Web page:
I think I first came across Spiderland via a passing mention in a review of Calculating Infinity, of all places, circa 2002 or 2003. At the time, the only thing I cared about was finding the next heaviest thing out there. Spiderland stopped me in my tracks anyway. It wasn’t fast or loud, but it was clearly heavy in some eerie, intimate way that I had never encountered before. The music seemed to have emerged whole from the mind of some ruminating shut-in, a hermit somehow projecting himself into the limbs and throats of the four puckish kids adrift on the album jacket. The fact that the band had dissolved messily after recording such a masterpiece, leaving their promise unfulfilled, thickened the air of mystery and tragedy around it. More than any other album, Spiderland taught me that the nebulous musical quality of “heaviness”—perhaps better thought of as intensity or severity—doesn’t necessarily depend on loud volumes or rhythmic density. Quiet expressions of anguish can crush just as easily as any kill riff.
Cursed – II (2005)
Near the end of high school, I started to realize that my musical future lay in vocals (as I sucked at guitar and drums, despite my best efforts). Compelling lyrics are pretty thin on the ground in metal and hardcore, so the handful of sharp lyricists I came across at the time seemed like gods to me. My own later efforts probably owe the most to Chris Colohan’s lyrics on this album. Unlike the shallow sloganeering of most overtly political heavy music, Colohan’s bitter tales of humans being ground to pulp in post-industrial Toronto seemed to capture something profound about the way political evil works in the everyday life: as a creeping background process that sets the terms for reality without clearly announcing itself. I was particularly struck by the way he would creatively repurpose commonplace, clichéd phrases to show how sinister they really are—a trick I have ripped off many times. And as good as Colohan is as a singer and writer on this album, the band is right there with him. II should be considered a top-10 metallic hardcore classic. I remember going for a lot of lonely runs at night while listening to this album back then, and feeling that something was following me, just out of view.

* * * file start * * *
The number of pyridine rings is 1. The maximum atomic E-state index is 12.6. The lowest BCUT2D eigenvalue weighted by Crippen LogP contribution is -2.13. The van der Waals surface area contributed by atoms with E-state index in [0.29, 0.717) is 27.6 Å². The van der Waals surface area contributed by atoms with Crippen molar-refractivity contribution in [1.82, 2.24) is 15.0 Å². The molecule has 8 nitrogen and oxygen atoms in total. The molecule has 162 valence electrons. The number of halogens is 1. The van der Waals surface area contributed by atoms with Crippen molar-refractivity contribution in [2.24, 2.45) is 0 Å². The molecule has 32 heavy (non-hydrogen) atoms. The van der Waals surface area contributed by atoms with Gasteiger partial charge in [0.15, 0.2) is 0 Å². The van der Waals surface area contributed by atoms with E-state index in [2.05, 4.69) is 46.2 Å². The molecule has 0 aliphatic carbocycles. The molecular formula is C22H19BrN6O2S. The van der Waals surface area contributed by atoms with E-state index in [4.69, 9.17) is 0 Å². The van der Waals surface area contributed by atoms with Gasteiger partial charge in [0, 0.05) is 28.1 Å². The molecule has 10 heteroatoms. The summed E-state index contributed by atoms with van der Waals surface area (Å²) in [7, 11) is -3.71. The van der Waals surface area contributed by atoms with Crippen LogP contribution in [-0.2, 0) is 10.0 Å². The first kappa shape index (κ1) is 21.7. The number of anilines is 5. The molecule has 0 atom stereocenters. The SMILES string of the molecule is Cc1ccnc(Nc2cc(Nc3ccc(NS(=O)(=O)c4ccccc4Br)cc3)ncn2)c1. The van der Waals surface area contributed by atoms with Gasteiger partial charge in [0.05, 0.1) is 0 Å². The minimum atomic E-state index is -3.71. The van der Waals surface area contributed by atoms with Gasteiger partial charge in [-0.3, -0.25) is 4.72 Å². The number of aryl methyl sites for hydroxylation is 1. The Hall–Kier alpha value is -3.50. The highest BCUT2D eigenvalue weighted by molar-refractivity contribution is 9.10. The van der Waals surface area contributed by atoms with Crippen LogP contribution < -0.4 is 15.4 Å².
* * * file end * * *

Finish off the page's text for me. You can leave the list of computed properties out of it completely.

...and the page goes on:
Anaal Nathrakh – Eschaton (2006)
I had been a fan of Anaal Nathrakh for a bit when this album came out, so it didn’t feel like as much of an epochal encounter when I first heard it as the rest of the albums on this list did. Nonetheless, it inspired me to go all-out as a vocalist and push my instrument to its limits in a way that no other album has. Dave Hunt was a monster on the Anaal Nathrakh and Mistress releases prior to Eschaton, but on this album he absolutely took over, dominating in about seven different registers and outshining a set of Mick Kenney instrumentals that are themselves unfairly stacked. As wild as Hunt’s performance gets, it’s clear that he put a ton of thought into his arrangements, which often make it sound like there’s a whole gang of DH clones screeching at you. (You can tell that there’s a nerd spewing all that venom by sourcing nearly all of this album’s song titles and audible lyrics to various hifalutin’ intellectual sources.) A great deal of extreme metal—even the good stuff!—treats vocals as an afterthought to the main event; this monument to ambition and athleticism in the vocal department sounded like a call to arms for me.